Customer Experience Mystification

Published: Mar 06, 2017
Author: Maria Fernandez-Riddick


These days, we’re all accustomed to hearing new buzzwords and phrases that are so overused as to become meaningless. One recent example is the term “CX,” the acronym for customer experience. Put simply, delivering a great CX means understanding and consistently fulfilling customer expectations and needs across interactions with your company. In the past few years, many companies have started creating stand-alone functions dedicated entirely to focusing on CX; this represents an evolution from traditional business-centric “customer service” functions to the creation of customer-centric “customer experience” disciplines. Let’s explore: What is the most important element of CX? Why is CX different from customer service? And why is CX terminology misunderstood?

The most important element of the customer experience is, of course, the customer. Traditional customer service practices focused on the industry dictating to customers the rules of what to buy, why they need it, how to acquire it, and how they would be served. Today’s environment is much different. Not only are customers very savvy, but they are also empowered with knowledge of what, when, and why they want goods or services and what the price is that they’re willing to pay. Customers today have become more humanized, causing emotion and technology to play a big role in what customers want and how they want it. More importantly, the differences between consumers and business customers are starting to disappear—we are all people! We all want a great product/service that is simple to use, meets our needs, always works as expected, and includes all the latest technology available.

We need to sit the customer at the table with us from the moment we ideate a product/service to the moment we launch and sell it and beyond. We need customer feedback to design and create exactly what they want. Some restaurants are already doing this by creating special test menus with new meals, asking customers to try them, gathering instant feedback. This helps them to select the new meals that customers liked the most.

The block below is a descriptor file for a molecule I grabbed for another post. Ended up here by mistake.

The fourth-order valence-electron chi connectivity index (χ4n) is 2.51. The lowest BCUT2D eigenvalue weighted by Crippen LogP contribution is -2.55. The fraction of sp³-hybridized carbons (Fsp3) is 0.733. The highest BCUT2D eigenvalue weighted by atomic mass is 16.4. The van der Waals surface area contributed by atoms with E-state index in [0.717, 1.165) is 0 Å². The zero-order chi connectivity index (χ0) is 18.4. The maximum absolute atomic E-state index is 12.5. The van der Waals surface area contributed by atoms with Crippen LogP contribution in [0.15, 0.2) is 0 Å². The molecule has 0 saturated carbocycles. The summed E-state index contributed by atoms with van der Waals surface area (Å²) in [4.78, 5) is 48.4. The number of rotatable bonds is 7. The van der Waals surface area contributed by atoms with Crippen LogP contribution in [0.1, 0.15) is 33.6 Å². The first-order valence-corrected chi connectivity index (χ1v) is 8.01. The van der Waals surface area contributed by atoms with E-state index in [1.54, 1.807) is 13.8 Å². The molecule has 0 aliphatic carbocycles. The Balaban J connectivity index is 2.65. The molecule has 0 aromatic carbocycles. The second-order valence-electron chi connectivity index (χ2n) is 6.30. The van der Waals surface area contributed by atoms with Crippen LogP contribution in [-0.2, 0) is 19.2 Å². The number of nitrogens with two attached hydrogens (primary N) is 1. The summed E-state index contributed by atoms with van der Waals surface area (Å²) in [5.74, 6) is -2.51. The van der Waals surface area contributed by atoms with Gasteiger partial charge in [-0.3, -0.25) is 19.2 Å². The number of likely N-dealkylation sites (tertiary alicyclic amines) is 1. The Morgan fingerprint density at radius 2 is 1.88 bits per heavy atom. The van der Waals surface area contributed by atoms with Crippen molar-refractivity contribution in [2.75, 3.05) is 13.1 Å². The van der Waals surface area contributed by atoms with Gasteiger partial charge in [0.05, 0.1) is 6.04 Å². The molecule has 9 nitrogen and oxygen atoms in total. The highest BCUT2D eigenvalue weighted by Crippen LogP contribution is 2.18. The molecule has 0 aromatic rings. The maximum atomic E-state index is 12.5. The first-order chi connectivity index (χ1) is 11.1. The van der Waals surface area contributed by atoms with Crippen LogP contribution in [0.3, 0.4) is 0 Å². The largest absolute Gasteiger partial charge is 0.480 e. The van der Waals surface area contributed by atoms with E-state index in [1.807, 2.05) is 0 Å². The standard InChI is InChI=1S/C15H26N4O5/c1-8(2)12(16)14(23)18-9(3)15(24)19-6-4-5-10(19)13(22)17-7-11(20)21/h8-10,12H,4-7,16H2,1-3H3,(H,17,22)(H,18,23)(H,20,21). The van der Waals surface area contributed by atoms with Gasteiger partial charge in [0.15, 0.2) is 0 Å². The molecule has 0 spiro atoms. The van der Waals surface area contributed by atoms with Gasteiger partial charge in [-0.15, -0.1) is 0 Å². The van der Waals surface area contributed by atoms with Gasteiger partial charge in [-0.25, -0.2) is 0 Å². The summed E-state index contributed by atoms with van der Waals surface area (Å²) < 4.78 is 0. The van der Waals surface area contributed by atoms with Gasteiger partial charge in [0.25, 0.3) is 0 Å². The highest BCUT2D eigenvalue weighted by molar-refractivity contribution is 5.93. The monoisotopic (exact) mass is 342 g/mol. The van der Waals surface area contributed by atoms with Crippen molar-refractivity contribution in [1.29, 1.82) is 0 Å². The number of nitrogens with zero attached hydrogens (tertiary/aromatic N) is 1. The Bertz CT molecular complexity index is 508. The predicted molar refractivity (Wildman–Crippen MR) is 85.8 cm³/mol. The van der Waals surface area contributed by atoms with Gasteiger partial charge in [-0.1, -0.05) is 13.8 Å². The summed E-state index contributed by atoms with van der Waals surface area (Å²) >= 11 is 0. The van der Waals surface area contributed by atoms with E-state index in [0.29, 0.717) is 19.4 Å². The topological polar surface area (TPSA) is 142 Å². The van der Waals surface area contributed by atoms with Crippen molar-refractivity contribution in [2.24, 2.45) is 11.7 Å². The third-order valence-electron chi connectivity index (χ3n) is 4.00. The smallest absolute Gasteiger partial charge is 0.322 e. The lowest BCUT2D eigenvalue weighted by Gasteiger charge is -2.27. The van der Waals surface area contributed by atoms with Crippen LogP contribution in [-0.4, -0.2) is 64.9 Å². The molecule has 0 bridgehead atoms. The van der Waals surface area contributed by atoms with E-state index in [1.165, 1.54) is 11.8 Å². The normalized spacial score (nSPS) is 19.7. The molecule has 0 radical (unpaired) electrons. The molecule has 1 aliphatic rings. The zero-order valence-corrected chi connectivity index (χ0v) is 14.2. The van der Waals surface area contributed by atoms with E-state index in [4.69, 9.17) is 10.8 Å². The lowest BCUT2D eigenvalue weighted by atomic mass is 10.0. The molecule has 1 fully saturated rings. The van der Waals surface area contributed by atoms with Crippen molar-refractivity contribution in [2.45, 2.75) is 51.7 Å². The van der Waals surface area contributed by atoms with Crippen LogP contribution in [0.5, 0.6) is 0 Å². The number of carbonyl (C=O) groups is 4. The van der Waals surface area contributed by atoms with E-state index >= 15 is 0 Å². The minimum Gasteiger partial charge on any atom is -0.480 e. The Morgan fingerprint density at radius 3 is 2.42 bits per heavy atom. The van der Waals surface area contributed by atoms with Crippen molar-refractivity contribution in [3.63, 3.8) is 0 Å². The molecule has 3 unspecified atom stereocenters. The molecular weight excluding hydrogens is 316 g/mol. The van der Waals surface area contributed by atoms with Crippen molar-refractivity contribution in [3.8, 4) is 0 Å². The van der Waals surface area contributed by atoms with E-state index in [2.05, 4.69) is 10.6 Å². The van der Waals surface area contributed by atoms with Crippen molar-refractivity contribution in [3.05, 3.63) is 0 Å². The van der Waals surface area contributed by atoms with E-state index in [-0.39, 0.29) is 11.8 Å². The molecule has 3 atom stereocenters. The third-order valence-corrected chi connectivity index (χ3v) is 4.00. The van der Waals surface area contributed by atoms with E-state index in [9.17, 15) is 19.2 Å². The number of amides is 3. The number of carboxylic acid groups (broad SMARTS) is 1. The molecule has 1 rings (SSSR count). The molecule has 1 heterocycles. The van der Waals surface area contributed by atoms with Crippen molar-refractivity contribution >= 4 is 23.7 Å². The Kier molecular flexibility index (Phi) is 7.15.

Everything we do today must be customer centric, from the way we design our products and services, to the way we organize our business units, and even the way we train our customer-facing employees. Why? Because great customer experiences increase customer loyalty and grow revenue, which has been confirmed by many research firms.

This brings me to my second point, why is CX different from Customer Service?  Customer service is still governed by internal business metrics that are not necessarily aligned to meet customer needs. Using only business metrics may have worked in the past but it will not work for much longer. I recently chatted with a colleague about CX metrics. He was telling me a key statistic for Live Chats was to have 75% of online chats answered within 30 seconds. I was puzzled and asked him “how do you know 30 seconds is enough time to answer customers’ questions or even resolve their issues?” He simply told me that we don’t keep track of that metric.  While tracking chat time may be important for the business, my colleague realized how important it is to also track whether customers’ problems get resolved, and we are now working to add this new indicator. Gaining customer loyalty is simple if you follow some basic steps. 1) Call them back when you say you will. 2) If you have them on the phone or via online chat, solve their issue first then show them how they can do it themselves next time. 3) Make sure you have a case log of customer calls so they don’t have to tell their story from scratch when they get transferred or when they call for the same problem. 4) Have empathy and kindness. Think and feel as you are in the customer’s shoes!

Lastly, why is CX terminology misunderstood? We find many companies now selling enterprise products that purport to improve CX. Products and services will not create a good customer experience by osmosis. In addition to purchasing a nice CX product suite, it’s also imperative to establish the right customer-centric strategy, including customer-centric disciplines that are simple and fueled by common sense. Examples of CX strategies to get you started include: aligning business and CX goals, creating a dedicated team of CX practitioners, gaining executive buy-in, educating employees, partners and providers on CX goals/strategies, including customers in your design and development plans, collecting voice of the customer feedback, and developing a plan to fix customers’ pain points. In closing, CX is not one more new acronym. It is a reminder that focusing on your customers will naturally grow your business.

Maria Fernandez-Riddick is a Customer Experience Transformation Evangelist in Verizon Enterprise Solutions. She is one of the creators of the Enterprise Customer Experience team and has been instrumental in the creation and adoption of CX Disciplines. She holds a MBA, a Master Certificate in Project Management and is a Certified Lean Six Sigma Black Belt.

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